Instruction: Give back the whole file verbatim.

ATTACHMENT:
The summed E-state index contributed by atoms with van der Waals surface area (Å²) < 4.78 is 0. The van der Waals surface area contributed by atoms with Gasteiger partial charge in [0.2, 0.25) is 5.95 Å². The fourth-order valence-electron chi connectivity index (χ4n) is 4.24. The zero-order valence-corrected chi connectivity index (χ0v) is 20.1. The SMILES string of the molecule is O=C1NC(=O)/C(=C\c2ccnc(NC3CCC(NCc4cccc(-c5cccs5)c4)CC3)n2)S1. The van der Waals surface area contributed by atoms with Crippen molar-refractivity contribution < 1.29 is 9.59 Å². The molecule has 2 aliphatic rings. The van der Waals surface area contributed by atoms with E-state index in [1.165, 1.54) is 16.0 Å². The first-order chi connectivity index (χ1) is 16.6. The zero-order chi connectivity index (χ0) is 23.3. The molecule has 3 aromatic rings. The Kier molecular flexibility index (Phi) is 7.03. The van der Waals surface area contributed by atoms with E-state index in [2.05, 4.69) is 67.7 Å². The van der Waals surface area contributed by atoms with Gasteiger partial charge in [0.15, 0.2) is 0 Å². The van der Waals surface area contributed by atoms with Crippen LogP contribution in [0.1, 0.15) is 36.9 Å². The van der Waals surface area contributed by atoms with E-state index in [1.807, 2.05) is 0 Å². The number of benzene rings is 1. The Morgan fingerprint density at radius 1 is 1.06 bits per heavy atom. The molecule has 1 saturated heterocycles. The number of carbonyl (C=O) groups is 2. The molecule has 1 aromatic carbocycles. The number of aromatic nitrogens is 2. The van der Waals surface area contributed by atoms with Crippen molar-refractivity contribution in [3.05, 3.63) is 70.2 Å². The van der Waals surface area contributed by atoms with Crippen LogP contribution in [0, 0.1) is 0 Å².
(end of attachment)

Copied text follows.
The summed E-state index contributed by atoms with van der Waals surface area (Å²) < 4.78 is 0. The van der Waals surface area contributed by atoms with Gasteiger partial charge in [0.2, 0.25) is 5.95 Å². The fourth-order valence-electron chi connectivity index (χ4n) is 4.24. The zero-order valence-corrected chi connectivity index (χ0v) is 20.1. The SMILES string of the molecule is O=C1NC(=O)/C(=C\c2ccnc(NC3CCC(NCc4cccc(-c5cccs5)c4)CC3)n2)S1. The van der Waals surface area contributed by atoms with Crippen molar-refractivity contribution < 1.29 is 9.59 Å². The molecule has 2 aliphatic rings. The van der Waals surface area contributed by atoms with E-state index in [1.165, 1.54) is 16.0 Å². The first-order chi connectivity index (χ1) is 16.6. The zero-order chi connectivity index (χ0) is 23.3. The molecule has 3 aromatic rings. The Kier molecular flexibility index (Phi) is 7.03. The van der Waals surface area contributed by atoms with E-state index in [2.05, 4.69) is 67.7 Å². The van der Waals surface area contributed by atoms with Gasteiger partial charge in [0.15, 0.2) is 0 Å². The van der Waals surface area contributed by atoms with Crippen LogP contribution in [0.1, 0.15) is 36.9 Å². The van der Waals surface area contributed by atoms with E-state index in [1.807, 2.05) is 0 Å². The number of benzene rings is 1. The Morgan fingerprint density at radius 1 is 1.06 bits per heavy atom. The molecule has 1 saturated heterocycles. The number of carbonyl (C=O) groups is 2. The molecule has 1 aromatic carbocycles. The number of aromatic nitrogens is 2. The van der Waals surface area contributed by atoms with Crippen molar-refractivity contribution in [3.05, 3.63) is 70.2 Å². The van der Waals surface area contributed by atoms with Crippen LogP contribution in [0, 0.1) is 0 Å².